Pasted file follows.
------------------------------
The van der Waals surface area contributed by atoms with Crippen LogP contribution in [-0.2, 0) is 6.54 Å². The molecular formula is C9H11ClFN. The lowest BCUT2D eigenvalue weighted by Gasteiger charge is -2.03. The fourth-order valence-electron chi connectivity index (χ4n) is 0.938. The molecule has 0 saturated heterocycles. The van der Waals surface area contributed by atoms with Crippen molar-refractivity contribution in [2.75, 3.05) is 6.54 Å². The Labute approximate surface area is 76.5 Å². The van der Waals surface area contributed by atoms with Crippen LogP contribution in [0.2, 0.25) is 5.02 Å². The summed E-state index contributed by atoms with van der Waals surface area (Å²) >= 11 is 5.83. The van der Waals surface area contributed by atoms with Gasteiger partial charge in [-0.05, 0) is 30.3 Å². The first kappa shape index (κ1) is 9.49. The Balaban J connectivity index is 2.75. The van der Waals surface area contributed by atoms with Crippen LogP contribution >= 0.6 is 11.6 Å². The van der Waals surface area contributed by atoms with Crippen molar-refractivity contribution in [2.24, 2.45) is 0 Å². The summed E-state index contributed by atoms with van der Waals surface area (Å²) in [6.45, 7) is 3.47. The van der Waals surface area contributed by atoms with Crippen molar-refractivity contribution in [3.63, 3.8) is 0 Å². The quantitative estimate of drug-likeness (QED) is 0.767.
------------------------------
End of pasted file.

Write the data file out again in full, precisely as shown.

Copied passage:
The van der Waals surface area contributed by atoms with Crippen LogP contribution in [-0.2, 0) is 6.54 Å². The molecular formula is C9H11ClFN. The lowest BCUT2D eigenvalue weighted by Gasteiger charge is -2.03. The fourth-order valence-electron chi connectivity index (χ4n) is 0.938. The molecule has 0 saturated heterocycles. The van der Waals surface area contributed by atoms with Crippen molar-refractivity contribution in [2.75, 3.05) is 6.54 Å². The Labute approximate surface area is 76.5 Å². The van der Waals surface area contributed by atoms with Crippen LogP contribution in [0.2, 0.25) is 5.02 Å². The summed E-state index contributed by atoms with van der Waals surface area (Å²) >= 11 is 5.83. The van der Waals surface area contributed by atoms with Gasteiger partial charge in [-0.05, 0) is 30.3 Å². The first kappa shape index (κ1) is 9.49. The Balaban J connectivity index is 2.75. The van der Waals surface area contributed by atoms with Crippen LogP contribution >= 0.6 is 11.6 Å². The van der Waals surface area contributed by atoms with Crippen molar-refractivity contribution in [2.24, 2.45) is 0 Å². The summed E-state index contributed by atoms with van der Waals surface area (Å²) in [6.45, 7) is 3.47. The van der Waals surface area contributed by atoms with Crippen molar-refractivity contribution in [3.63, 3.8) is 0 Å². The quantitative estimate of drug-likeness (QED) is 0.767.